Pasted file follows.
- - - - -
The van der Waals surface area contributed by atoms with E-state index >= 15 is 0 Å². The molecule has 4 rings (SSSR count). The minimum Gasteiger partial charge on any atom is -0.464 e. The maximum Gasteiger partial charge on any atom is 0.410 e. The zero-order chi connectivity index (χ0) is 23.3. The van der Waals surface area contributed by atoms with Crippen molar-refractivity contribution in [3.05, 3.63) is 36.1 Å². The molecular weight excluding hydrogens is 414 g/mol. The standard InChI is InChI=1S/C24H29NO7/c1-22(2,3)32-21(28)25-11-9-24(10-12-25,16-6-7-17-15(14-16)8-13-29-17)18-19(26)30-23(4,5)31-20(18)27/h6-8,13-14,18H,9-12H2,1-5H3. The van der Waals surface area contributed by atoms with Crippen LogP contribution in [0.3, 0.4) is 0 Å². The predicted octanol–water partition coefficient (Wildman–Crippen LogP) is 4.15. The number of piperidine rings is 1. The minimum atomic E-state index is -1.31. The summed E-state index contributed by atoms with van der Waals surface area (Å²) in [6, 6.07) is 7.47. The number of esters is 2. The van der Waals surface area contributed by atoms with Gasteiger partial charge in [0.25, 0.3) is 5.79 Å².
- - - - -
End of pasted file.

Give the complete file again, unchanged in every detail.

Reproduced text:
The van der Waals surface area contributed by atoms with E-state index >= 15 is 0 Å². The molecule has 4 rings (SSSR count). The minimum Gasteiger partial charge on any atom is -0.464 e. The maximum Gasteiger partial charge on any atom is 0.410 e. The zero-order chi connectivity index (χ0) is 23.3. The van der Waals surface area contributed by atoms with Crippen molar-refractivity contribution in [3.05, 3.63) is 36.1 Å². The molecular weight excluding hydrogens is 414 g/mol. The standard InChI is InChI=1S/C24H29NO7/c1-22(2,3)32-21(28)25-11-9-24(10-12-25,16-6-7-17-15(14-16)8-13-29-17)18-19(26)30-23(4,5)31-20(18)27/h6-8,13-14,18H,9-12H2,1-5H3. The van der Waals surface area contributed by atoms with Crippen LogP contribution in [0.3, 0.4) is 0 Å². The predicted octanol–water partition coefficient (Wildman–Crippen LogP) is 4.15. The number of piperidine rings is 1. The minimum atomic E-state index is -1.31. The summed E-state index contributed by atoms with van der Waals surface area (Å²) in [6, 6.07) is 7.47. The number of esters is 2. The van der Waals surface area contributed by atoms with Gasteiger partial charge in [0.25, 0.3) is 5.79 Å².